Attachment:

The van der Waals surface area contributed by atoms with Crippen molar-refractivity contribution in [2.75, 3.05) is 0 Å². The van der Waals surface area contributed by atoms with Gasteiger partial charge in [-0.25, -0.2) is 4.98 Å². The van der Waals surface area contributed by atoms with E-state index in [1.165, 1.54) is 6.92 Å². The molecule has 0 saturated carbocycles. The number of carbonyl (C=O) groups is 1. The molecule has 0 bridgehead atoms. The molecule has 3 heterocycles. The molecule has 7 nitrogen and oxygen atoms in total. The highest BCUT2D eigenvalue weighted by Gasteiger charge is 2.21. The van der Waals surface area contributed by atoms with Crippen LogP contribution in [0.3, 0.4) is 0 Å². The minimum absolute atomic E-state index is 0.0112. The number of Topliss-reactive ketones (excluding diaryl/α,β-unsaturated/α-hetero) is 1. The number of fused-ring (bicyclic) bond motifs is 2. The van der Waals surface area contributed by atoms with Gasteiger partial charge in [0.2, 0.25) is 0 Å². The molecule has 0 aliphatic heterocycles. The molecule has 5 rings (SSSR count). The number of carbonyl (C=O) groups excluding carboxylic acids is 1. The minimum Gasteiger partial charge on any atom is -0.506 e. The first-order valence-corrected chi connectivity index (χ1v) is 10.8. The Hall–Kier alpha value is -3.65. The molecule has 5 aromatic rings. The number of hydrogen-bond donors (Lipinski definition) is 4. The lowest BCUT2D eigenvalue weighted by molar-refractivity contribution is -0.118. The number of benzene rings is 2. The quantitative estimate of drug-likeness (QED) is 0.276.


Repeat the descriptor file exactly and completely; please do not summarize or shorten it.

The van der Waals surface area contributed by atoms with Crippen molar-refractivity contribution in [2.75, 3.05) is 0 Å². The van der Waals surface area contributed by atoms with Gasteiger partial charge in [-0.25, -0.2) is 4.98 Å². The van der Waals surface area contributed by atoms with E-state index in [1.165, 1.54) is 6.92 Å². The molecule has 0 saturated carbocycles. The number of carbonyl (C=O) groups is 1. The molecule has 0 bridgehead atoms. The molecule has 3 heterocycles. The molecule has 7 nitrogen and oxygen atoms in total. The highest BCUT2D eigenvalue weighted by Gasteiger charge is 2.21. The van der Waals surface area contributed by atoms with Crippen LogP contribution in [0.3, 0.4) is 0 Å². The minimum absolute atomic E-state index is 0.0112. The number of Topliss-reactive ketones (excluding diaryl/α,β-unsaturated/α-hetero) is 1. The number of fused-ring (bicyclic) bond motifs is 2. The van der Waals surface area contributed by atoms with Gasteiger partial charge in [0.2, 0.25) is 0 Å². The molecule has 0 aliphatic heterocycles. The molecule has 5 rings (SSSR count). The number of carbonyl (C=O) groups excluding carboxylic acids is 1. The minimum Gasteiger partial charge on any atom is -0.506 e. The first-order valence-corrected chi connectivity index (χ1v) is 10.8. The Hall–Kier alpha value is -3.65. The molecule has 5 aromatic rings. The number of hydrogen-bond donors (Lipinski definition) is 4. The lowest BCUT2D eigenvalue weighted by molar-refractivity contribution is -0.118. The number of benzene rings is 2. The quantitative estimate of drug-likeness (QED) is 0.276.